Travel by Rail…..US style

A friend in New Jersey called me on Thursday, asking if we would be home this weekend and we picked him up at our Amtrak station Friday evening. Jim is a train lover and has traveled by train both here in the United States as well as overseas.  He loves telling a story about eating lunch in Seattle. He traveled out and back by train for the sole purpose of taking the train trip, eating that lunch during the 3 hour layover. I know other train enthusiasts who would not think his trip was odd at all.

Amtrak is the passenger rail service here in the United States that was started in the 1970s, long after the heyday of passenger rail service.  The Northeast Corridor between Washington, DC and Boston is the most heavily used route in the system, but much of the country has at least one line. Amtrak owns only 3% of the track it uses; it pays for use of freight lines and at times, passenger trains are held so freight service can be expedited.  Jim’s train was about an hour and a half late arriving on Friday night and the train from Chicago he was catching Sunday morning was also delayed.  He doesn’t care particularly. His joy is in the travel and  he makes friends with the conductors. He typically finds out anything he asks. He also reminded me that air service is often delayed as well.

When I lived in Connecticut and my two older kids were little, it was a lot easier hopping on a train in Hartford to head to New York City to visit my sister than to drive 2 hours each way. The kids could get up and move around and I was able to play games with them or read to them, obviously something I couldn’t do if I was driving and fighting the traffic.

My son Sam is planning to go visit a friend in Chicago when school gets out for the summer. He’s not particularly interested in driving (thank goodness) and when we compared the cost of flying to taking the train, he is excited about his first domestic train trip. (We traveled from Gatwick airport to London via train a couple of years ago.)

The Auto Train, which travels between Lorton, Virginia and Sanford, Florida is the longest Amtrak passenger train with two engines and 40-plus rail cars.  It provides snowbirds an alternative way for getting their car to Florida for the winter and then back north to home for the summer.  My parents used it a few years to help my grandfather make his annual commute between our home and where he lived each winter.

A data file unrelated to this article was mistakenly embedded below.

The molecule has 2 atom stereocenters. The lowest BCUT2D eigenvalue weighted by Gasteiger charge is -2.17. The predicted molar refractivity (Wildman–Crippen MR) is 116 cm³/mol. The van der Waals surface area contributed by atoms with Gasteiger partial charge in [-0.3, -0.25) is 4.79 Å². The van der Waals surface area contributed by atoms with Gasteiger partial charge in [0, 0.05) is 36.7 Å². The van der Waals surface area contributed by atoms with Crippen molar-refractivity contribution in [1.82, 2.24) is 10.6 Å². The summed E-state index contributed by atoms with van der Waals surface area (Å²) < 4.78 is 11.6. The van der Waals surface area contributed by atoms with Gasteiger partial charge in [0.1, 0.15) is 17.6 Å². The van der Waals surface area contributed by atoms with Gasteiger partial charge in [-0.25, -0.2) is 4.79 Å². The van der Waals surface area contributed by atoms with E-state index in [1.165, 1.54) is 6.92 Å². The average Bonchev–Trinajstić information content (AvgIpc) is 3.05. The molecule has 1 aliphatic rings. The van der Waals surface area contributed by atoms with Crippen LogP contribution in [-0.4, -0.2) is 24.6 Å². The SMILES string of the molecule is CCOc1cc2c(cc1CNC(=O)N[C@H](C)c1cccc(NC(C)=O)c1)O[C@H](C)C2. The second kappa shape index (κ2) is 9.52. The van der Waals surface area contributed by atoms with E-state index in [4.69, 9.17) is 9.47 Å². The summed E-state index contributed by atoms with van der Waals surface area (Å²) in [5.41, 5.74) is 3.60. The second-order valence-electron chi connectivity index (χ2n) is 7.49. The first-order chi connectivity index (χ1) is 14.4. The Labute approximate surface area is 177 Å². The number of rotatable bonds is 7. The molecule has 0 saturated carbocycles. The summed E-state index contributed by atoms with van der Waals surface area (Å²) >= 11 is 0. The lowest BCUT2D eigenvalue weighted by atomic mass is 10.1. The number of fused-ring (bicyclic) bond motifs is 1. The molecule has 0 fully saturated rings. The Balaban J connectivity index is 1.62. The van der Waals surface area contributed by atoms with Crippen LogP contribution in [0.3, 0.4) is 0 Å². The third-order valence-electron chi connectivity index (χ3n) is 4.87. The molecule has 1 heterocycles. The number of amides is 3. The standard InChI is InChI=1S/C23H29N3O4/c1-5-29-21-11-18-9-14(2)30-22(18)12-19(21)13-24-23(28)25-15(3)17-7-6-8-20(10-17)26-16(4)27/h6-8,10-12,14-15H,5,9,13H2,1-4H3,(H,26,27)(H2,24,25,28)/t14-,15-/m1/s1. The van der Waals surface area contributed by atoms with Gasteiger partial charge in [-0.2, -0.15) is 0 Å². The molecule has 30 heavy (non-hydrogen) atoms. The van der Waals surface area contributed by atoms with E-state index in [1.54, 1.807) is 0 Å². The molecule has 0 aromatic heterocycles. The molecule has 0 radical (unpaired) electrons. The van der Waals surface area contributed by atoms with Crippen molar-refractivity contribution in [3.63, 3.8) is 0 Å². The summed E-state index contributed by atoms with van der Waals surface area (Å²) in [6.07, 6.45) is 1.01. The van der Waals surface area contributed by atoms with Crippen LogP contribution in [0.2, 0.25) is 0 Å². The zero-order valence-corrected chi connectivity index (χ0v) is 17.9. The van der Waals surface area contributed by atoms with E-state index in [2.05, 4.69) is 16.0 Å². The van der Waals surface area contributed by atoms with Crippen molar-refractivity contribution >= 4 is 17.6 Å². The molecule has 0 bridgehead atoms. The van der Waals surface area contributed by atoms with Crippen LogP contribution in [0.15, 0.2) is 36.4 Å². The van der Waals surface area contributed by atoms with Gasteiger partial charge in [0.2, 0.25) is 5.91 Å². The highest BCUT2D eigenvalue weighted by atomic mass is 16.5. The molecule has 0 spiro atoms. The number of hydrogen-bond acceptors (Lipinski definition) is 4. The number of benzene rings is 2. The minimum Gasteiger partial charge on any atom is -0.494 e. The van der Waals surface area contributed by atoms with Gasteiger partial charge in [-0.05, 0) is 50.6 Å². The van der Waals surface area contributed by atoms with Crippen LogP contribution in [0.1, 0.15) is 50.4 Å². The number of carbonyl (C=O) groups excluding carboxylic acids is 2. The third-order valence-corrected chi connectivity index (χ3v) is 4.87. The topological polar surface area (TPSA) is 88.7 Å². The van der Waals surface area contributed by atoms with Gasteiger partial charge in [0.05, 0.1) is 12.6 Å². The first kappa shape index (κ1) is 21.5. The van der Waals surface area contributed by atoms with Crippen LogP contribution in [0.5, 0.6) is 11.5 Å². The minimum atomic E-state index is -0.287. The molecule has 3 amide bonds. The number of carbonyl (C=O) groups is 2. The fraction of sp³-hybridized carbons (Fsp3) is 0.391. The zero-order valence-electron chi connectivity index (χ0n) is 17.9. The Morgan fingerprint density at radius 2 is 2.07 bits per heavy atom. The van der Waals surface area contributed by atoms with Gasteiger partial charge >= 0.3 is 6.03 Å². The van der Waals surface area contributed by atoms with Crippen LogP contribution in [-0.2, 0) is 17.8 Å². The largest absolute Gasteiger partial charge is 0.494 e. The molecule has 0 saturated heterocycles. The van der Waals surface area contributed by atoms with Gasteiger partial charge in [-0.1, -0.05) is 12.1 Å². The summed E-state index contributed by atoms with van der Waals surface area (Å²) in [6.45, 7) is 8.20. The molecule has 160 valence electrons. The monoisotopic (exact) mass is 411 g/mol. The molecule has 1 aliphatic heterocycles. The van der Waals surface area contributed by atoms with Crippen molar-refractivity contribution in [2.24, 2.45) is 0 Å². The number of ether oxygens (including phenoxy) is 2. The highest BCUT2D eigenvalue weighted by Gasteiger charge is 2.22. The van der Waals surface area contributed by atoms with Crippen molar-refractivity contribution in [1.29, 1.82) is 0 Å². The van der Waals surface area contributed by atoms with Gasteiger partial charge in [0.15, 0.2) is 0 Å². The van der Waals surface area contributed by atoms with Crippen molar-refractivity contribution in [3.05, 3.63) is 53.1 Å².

Amtrak’s longest route,  the Sunset Limited between Orlando and Los Angeles, still has no service between Orlando and New Orleans along the Gulf Coast because of damage caused by Hurricane Katrina.

The Amtrak website is user friendly with trip planning. There are a number of special rates offered. In fact, there is one for a 50% discount on a companion ticket with a parent and high school student travelling to visit colleges. There are package tours, multi-use ticket options for some well traveled corridors, as well as multi-stop ticket options.

Trains have sleeping compartments and dining cars. There are places to store bicycles, cars with internet access, and cars that designated “quiet”. Train travel is an option that definitely should be considered if you have the time; it’s another way to see the country.

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9 Responses to Travel by Rail…..US style

  1. xandimusic says:

    Great! Really like the last photo, amazing!

  2. ShaneWozEre says:

    Really interesting post. Googling Amtrack as we speak. Will have to try a bit of that out next time I’m over in the States.

  3. I don’t know where you live but I will say European train service tends to provide service on a more consistent superior level. Amtrak does not have the dedicated ridership so is not as well supported, financially, by the public. But you can use the Amtrak system to explore the US for a fraction of the cost of airfare. Come and visit!

  4. i like your post! i have a friend who just came to visit me in San Francisco via train from North Carolina…he didn’t get a bed, which is not the way i could do it! but i think people in the U.S. have no idea train is even an option. it’s not as fast as air travel sometimes but it certainly is more beautiful and more of a journey. i took the train from san francisco down to LA once and it was mostly quite beautiful! with plenty of room to stretch out.

  5. It is more difficult in the middle of the country to see the benefit of train travel. I was living in Nashville when the Olympics were in Atlanta and people there tried to get the rail line between the cities approved for passenger service, thinking it would serve as an alternative airport. The freight rail company that owns the tracks never could figure out how to allow the passenger service to work. Perhaps someday we will all be better connected by rail as it was before WWII.

  6. Love the last photo …. which coastline is it? One day I’d love to travel from Vancouver BC to San Francisco. Does Amtrack go the whole distance?

  7. Yes, the Starlite route takes about 10 hours

  8. Bagman says:

    Always wanted to tke a train trip but never have. Need to look into it Thanks for the nice post and for stopping by my alter ego’s blog bradgsmithphotos. .

  9. I used the train when I lived in the Northeast to go into New York City and avoid parking issues etc, but I have not ever taken a long distance train trip except in Europe.

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